Queensland parliament vote to reintroduce same-sex civil unions

Equal marriage activists in Australia (SAEED KHAN/AFP/Getty Images)

Politicians showed an overwhelming support for the for the proposal.

MPs in Queensland have voted in support of reinstating the civil unions across the Australian state.

The scheme mean that same-sex relationships will be recognised in the eyes of the law, whilst laying the foundations for a marriage equality.

Politicians showed an overwhelming support for the proposal – with 64 to 22 opting to restore the scheme with.

Any unmarried couples in Queensland may now enter into a civil union, with the law applying to LGBT and heterosexual partners alike.

In June 2012 Queensland removed gay couples’ ability to have children through surrogacy and downgraded civil partnerships to the class of ‘registered relationships’, following a debate in Parliament.

The state first legalised civil unions in 2008 under the Labor government but they were scrapped by Liberal National Premier Campbell Newman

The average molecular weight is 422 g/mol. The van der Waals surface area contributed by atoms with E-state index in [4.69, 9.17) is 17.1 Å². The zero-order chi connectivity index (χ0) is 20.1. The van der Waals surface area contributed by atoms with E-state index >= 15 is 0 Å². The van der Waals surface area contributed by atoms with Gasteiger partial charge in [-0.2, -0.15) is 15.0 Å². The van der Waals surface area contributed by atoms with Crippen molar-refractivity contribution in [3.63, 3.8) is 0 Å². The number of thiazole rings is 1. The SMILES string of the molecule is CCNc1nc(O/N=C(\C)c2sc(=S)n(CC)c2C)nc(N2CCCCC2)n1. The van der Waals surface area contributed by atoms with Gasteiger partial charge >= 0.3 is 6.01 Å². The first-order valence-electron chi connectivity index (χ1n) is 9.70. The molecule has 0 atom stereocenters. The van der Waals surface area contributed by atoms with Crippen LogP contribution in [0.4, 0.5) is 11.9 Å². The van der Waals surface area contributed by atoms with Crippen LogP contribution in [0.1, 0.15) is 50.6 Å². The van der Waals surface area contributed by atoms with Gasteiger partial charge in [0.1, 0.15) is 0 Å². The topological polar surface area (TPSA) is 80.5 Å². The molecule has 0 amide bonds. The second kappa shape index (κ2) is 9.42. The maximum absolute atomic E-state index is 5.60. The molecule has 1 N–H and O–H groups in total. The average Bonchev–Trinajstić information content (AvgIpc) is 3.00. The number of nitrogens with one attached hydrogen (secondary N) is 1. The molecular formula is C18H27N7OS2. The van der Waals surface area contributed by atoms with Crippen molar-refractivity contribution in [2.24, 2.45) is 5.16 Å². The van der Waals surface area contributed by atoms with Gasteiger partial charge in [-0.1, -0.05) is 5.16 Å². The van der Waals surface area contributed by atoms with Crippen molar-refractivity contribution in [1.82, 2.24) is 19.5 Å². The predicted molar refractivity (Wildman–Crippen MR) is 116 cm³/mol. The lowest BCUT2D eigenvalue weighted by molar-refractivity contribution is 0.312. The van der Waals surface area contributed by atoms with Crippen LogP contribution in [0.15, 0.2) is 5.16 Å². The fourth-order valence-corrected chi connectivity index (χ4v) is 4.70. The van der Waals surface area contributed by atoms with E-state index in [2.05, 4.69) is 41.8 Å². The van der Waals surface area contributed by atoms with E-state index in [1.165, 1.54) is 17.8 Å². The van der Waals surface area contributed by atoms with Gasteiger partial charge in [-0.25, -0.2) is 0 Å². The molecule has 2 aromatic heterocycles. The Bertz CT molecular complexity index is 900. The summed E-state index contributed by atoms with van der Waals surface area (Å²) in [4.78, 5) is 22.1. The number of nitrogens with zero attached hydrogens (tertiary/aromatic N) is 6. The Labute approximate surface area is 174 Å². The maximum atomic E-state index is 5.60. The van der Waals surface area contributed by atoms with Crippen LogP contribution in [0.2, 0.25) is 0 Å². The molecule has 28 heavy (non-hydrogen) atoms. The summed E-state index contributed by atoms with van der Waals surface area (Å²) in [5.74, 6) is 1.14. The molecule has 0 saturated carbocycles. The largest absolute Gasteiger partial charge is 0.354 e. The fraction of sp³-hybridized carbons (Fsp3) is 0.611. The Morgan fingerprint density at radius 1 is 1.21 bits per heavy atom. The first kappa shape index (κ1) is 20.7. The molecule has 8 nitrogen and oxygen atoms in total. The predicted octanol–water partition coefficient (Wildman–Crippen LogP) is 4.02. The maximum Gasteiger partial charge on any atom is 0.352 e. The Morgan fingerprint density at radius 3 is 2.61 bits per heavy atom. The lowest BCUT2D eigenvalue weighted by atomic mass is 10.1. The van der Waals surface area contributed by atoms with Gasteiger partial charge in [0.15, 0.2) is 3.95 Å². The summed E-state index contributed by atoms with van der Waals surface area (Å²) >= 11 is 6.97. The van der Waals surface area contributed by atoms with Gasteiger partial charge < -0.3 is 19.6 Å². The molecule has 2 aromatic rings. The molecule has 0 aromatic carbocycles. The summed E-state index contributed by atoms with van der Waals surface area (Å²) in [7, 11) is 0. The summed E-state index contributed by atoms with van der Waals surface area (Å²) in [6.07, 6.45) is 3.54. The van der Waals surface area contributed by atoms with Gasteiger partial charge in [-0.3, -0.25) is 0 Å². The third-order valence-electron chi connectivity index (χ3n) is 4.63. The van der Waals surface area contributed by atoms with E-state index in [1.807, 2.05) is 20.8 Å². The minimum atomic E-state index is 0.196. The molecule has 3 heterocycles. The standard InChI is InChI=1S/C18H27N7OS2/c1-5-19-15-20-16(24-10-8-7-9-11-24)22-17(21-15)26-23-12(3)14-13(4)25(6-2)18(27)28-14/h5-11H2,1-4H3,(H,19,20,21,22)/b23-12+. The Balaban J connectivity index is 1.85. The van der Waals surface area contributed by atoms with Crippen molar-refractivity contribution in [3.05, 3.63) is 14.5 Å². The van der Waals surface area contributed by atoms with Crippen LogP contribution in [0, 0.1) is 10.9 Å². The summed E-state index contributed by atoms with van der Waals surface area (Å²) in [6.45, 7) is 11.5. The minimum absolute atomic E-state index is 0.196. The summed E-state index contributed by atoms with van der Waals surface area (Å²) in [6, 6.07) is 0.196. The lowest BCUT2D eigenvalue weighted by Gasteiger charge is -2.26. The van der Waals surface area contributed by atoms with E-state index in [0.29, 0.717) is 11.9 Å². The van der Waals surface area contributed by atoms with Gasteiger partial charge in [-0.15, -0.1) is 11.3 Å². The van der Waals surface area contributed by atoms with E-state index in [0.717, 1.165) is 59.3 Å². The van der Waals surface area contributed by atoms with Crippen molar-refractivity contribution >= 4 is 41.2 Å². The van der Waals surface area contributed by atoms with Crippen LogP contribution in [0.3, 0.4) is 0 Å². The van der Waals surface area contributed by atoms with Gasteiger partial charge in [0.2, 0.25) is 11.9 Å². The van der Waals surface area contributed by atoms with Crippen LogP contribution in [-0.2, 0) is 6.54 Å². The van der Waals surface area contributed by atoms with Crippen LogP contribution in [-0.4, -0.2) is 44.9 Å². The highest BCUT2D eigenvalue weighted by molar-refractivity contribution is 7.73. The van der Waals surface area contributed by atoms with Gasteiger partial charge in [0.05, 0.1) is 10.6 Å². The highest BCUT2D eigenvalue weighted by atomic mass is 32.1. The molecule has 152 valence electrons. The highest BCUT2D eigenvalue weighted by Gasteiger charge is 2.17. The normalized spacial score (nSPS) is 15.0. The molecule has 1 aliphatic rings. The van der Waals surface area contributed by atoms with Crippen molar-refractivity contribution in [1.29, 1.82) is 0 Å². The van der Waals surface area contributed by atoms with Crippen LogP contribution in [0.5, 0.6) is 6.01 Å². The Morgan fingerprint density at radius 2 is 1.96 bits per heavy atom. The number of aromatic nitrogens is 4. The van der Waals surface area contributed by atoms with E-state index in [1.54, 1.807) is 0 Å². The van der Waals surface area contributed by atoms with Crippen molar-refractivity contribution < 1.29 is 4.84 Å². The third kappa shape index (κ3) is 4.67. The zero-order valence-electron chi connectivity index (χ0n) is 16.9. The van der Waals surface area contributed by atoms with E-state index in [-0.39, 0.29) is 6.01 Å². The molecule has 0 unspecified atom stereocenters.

“It’s time to inject some maturity and some dignity into the marriage debate,” current Queensland Premier Annastacia Palaszczuk parliament before the vote.

“It’s time to again allow heterosexual couples who might want to affirm their relationship but not take the step of actually getting married the right to do so.”

LGBT acitivists have welcomed the move – but say it is only the first step to same-sex marriage in Australia.

“I welcome the Queensland government’s Civil Partnership law because it will provide same-sex couples with greater legal certainty,” said Rodney Croome of Australian Marriage Equality.

“But civil partnerships are not a substitute for equality in marriage for same-sex couples.”

“Marriage is a universally recognized institution that guarantees equal respect and equal rights in a way civil partnerships cannot,” he added.

Gay marriage is banned Australia, but a plebiscite on the issue is scheduled for after the next federal election by PM Malcolm Turnbull – meaning the vote may not take place until 2017, and marriages might take even longer to begin.

However, the Australian Senate recently passed a motion calling on the PM to scrap plans for a distant ‘public vote’ on same-sex marriage and to act on the issue now.

In the face of overwhelming public support for same-sex marriage – which leaves little doubt about the outcome of the plebiscite – many have called for a simple vote to be held in Parliament instead to allow weddings to begin much sooner.